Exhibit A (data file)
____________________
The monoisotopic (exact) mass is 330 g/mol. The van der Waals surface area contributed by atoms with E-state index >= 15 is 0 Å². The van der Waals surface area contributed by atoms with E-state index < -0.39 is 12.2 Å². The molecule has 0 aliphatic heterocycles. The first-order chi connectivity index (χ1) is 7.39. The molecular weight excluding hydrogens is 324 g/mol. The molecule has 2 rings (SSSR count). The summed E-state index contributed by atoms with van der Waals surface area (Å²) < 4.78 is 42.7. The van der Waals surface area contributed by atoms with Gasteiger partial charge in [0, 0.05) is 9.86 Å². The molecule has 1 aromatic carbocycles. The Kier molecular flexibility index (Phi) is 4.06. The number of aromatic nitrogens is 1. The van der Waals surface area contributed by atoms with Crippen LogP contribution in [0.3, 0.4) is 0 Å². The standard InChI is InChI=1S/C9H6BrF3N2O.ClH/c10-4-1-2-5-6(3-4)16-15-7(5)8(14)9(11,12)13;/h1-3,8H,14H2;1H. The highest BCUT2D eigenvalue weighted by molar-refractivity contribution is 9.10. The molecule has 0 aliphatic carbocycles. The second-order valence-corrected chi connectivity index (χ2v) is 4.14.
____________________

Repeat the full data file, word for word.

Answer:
The monoisotopic (exact) mass is 330 g/mol. The van der Waals surface area contributed by atoms with E-state index >= 15 is 0 Å². The van der Waals surface area contributed by atoms with E-state index < -0.39 is 12.2 Å². The molecule has 0 aliphatic heterocycles. The first-order chi connectivity index (χ1) is 7.39. The molecular weight excluding hydrogens is 324 g/mol. The molecule has 2 rings (SSSR count). The summed E-state index contributed by atoms with van der Waals surface area (Å²) < 4.78 is 42.7. The van der Waals surface area contributed by atoms with Gasteiger partial charge in [0, 0.05) is 9.86 Å². The molecule has 1 aromatic carbocycles. The Kier molecular flexibility index (Phi) is 4.06. The number of aromatic nitrogens is 1. The van der Waals surface area contributed by atoms with Crippen LogP contribution in [0.3, 0.4) is 0 Å². The standard InChI is InChI=1S/C9H6BrF3N2O.ClH/c10-4-1-2-5-6(3-4)16-15-7(5)8(14)9(11,12)13;/h1-3,8H,14H2;1H. The highest BCUT2D eigenvalue weighted by molar-refractivity contribution is 9.10. The molecule has 0 aliphatic carbocycles. The second-order valence-corrected chi connectivity index (χ2v) is 4.14.